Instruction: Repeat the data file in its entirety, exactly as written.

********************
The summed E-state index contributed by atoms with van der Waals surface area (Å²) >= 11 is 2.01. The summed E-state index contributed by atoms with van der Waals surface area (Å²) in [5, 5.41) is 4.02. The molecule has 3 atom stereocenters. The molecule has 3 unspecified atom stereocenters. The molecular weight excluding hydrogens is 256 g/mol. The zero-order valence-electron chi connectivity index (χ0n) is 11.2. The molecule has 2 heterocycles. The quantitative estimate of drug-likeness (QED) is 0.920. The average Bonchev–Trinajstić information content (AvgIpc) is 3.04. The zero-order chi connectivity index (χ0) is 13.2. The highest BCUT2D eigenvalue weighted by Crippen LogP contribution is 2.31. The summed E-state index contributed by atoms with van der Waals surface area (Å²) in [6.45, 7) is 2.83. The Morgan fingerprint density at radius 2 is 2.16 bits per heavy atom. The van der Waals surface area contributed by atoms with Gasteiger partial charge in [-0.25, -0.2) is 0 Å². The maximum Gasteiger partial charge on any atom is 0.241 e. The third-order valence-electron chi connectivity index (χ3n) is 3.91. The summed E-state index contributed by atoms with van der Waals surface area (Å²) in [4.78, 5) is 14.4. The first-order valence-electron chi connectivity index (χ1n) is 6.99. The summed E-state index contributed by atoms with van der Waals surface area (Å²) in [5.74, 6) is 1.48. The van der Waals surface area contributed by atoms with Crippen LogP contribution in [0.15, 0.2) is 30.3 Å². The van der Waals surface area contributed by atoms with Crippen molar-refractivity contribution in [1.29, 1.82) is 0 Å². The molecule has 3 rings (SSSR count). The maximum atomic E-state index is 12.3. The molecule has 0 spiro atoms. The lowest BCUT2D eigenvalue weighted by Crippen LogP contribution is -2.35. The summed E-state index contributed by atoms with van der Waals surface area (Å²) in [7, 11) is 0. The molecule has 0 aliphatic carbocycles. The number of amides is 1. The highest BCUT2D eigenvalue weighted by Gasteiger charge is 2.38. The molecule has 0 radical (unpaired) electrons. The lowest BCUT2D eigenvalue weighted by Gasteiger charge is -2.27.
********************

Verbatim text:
The summed E-state index contributed by atoms with van der Waals surface area (Å²) >= 11 is 2.01. The summed E-state index contributed by atoms with van der Waals surface area (Å²) in [5, 5.41) is 4.02. The molecule has 3 atom stereocenters. The molecule has 3 unspecified atom stereocenters. The molecular weight excluding hydrogens is 256 g/mol. The zero-order valence-electron chi connectivity index (χ0n) is 11.2. The molecule has 2 heterocycles. The quantitative estimate of drug-likeness (QED) is 0.920. The average Bonchev–Trinajstić information content (AvgIpc) is 3.04. The zero-order chi connectivity index (χ0) is 13.2. The highest BCUT2D eigenvalue weighted by Crippen LogP contribution is 2.31. The summed E-state index contributed by atoms with van der Waals surface area (Å²) in [6.45, 7) is 2.83. The Morgan fingerprint density at radius 2 is 2.16 bits per heavy atom. The van der Waals surface area contributed by atoms with Gasteiger partial charge in [-0.25, -0.2) is 0 Å². The maximum Gasteiger partial charge on any atom is 0.241 e. The third-order valence-electron chi connectivity index (χ3n) is 3.91. The summed E-state index contributed by atoms with van der Waals surface area (Å²) in [4.78, 5) is 14.4. The first-order valence-electron chi connectivity index (χ1n) is 6.99. The summed E-state index contributed by atoms with van der Waals surface area (Å²) in [5.74, 6) is 1.48. The van der Waals surface area contributed by atoms with Crippen LogP contribution in [0.15, 0.2) is 30.3 Å². The van der Waals surface area contributed by atoms with Crippen molar-refractivity contribution in [1.29, 1.82) is 0 Å². The molecule has 3 rings (SSSR count). The maximum atomic E-state index is 12.3. The molecule has 0 spiro atoms. The lowest BCUT2D eigenvalue weighted by Crippen LogP contribution is -2.35. The summed E-state index contributed by atoms with van der Waals surface area (Å²) in [7, 11) is 0. The molecule has 0 aliphatic carbocycles. The number of amides is 1. The highest BCUT2D eigenvalue weighted by Gasteiger charge is 2.38. The molecule has 0 radical (unpaired) electrons. The lowest BCUT2D eigenvalue weighted by Gasteiger charge is -2.27.